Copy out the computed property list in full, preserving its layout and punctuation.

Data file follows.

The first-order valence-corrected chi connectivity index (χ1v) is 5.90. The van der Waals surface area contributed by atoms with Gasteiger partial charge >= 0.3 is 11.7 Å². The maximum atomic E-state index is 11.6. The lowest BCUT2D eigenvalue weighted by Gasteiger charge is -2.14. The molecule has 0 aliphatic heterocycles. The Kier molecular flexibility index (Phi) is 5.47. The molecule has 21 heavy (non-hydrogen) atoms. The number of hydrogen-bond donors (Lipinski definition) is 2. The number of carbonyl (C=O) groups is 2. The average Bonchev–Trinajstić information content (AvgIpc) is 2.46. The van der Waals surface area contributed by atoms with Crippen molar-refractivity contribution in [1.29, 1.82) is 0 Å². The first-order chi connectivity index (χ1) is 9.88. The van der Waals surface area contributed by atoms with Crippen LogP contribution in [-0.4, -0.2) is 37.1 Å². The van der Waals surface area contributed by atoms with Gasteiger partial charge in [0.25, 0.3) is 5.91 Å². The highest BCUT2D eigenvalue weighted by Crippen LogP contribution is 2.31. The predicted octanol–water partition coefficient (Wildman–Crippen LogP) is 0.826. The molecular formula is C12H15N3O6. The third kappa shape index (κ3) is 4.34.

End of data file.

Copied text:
The first-order valence-corrected chi connectivity index (χ1v) is 5.90. The van der Waals surface area contributed by atoms with Gasteiger partial charge >= 0.3 is 11.7 Å². The maximum atomic E-state index is 11.6. The lowest BCUT2D eigenvalue weighted by Gasteiger charge is -2.14. The molecule has 0 aliphatic heterocycles. The Kier molecular flexibility index (Phi) is 5.47. The molecule has 21 heavy (non-hydrogen) atoms. The number of hydrogen-bond donors (Lipinski definition) is 2. The number of carbonyl (C=O) groups is 2. The average Bonchev–Trinajstić information content (AvgIpc) is 2.46. The van der Waals surface area contributed by atoms with Crippen molar-refractivity contribution in [1.29, 1.82) is 0 Å². The first-order chi connectivity index (χ1) is 9.88. The van der Waals surface area contributed by atoms with Crippen LogP contribution in [-0.4, -0.2) is 37.1 Å². The van der Waals surface area contributed by atoms with Gasteiger partial charge in [0.25, 0.3) is 5.91 Å². The highest BCUT2D eigenvalue weighted by Crippen LogP contribution is 2.31. The predicted octanol–water partition coefficient (Wildman–Crippen LogP) is 0.826. The molecular formula is C12H15N3O6. The third kappa shape index (κ3) is 4.34.